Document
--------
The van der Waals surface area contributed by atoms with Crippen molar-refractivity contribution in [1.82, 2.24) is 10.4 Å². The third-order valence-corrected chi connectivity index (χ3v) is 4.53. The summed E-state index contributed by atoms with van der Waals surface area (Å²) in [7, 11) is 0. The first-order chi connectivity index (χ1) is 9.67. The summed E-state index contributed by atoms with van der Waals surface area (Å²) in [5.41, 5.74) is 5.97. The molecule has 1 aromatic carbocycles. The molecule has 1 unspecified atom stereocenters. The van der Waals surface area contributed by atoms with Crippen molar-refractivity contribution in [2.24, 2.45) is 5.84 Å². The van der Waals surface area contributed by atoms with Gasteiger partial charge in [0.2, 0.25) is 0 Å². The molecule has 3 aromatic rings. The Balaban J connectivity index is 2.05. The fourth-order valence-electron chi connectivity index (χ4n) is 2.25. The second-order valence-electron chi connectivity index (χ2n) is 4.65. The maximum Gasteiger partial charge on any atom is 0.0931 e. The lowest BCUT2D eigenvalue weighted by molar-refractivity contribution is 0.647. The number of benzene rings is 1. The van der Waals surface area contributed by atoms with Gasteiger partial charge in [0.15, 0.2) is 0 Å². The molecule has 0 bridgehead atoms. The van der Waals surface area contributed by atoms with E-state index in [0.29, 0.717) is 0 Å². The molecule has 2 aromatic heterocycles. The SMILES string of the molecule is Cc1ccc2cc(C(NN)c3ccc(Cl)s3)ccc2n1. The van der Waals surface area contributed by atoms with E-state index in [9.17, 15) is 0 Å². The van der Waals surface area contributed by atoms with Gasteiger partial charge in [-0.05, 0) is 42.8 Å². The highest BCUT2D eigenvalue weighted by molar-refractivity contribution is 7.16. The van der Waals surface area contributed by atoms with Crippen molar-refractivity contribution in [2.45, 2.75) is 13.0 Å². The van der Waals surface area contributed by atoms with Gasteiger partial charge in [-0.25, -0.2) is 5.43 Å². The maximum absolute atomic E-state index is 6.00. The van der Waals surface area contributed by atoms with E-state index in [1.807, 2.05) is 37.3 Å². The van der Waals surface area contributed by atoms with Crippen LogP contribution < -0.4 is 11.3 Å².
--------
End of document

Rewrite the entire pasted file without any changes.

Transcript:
The van der Waals surface area contributed by atoms with Crippen molar-refractivity contribution in [1.82, 2.24) is 10.4 Å². The third-order valence-corrected chi connectivity index (χ3v) is 4.53. The summed E-state index contributed by atoms with van der Waals surface area (Å²) in [7, 11) is 0. The first-order chi connectivity index (χ1) is 9.67. The summed E-state index contributed by atoms with van der Waals surface area (Å²) in [5.41, 5.74) is 5.97. The molecule has 1 aromatic carbocycles. The molecule has 1 unspecified atom stereocenters. The van der Waals surface area contributed by atoms with Crippen molar-refractivity contribution in [2.24, 2.45) is 5.84 Å². The van der Waals surface area contributed by atoms with Gasteiger partial charge in [0.2, 0.25) is 0 Å². The molecule has 3 aromatic rings. The Balaban J connectivity index is 2.05. The fourth-order valence-electron chi connectivity index (χ4n) is 2.25. The second-order valence-electron chi connectivity index (χ2n) is 4.65. The maximum Gasteiger partial charge on any atom is 0.0931 e. The lowest BCUT2D eigenvalue weighted by molar-refractivity contribution is 0.647. The number of benzene rings is 1. The van der Waals surface area contributed by atoms with Gasteiger partial charge in [0.15, 0.2) is 0 Å². The molecule has 0 bridgehead atoms. The van der Waals surface area contributed by atoms with E-state index in [0.29, 0.717) is 0 Å². The molecule has 2 aromatic heterocycles. The SMILES string of the molecule is Cc1ccc2cc(C(NN)c3ccc(Cl)s3)ccc2n1. The van der Waals surface area contributed by atoms with E-state index in [9.17, 15) is 0 Å². The van der Waals surface area contributed by atoms with Gasteiger partial charge in [-0.05, 0) is 42.8 Å². The highest BCUT2D eigenvalue weighted by molar-refractivity contribution is 7.16. The van der Waals surface area contributed by atoms with Crippen molar-refractivity contribution in [2.45, 2.75) is 13.0 Å². The van der Waals surface area contributed by atoms with Gasteiger partial charge in [-0.25, -0.2) is 5.43 Å². The maximum absolute atomic E-state index is 6.00. The van der Waals surface area contributed by atoms with E-state index in [1.807, 2.05) is 37.3 Å². The van der Waals surface area contributed by atoms with Crippen LogP contribution < -0.4 is 11.3 Å².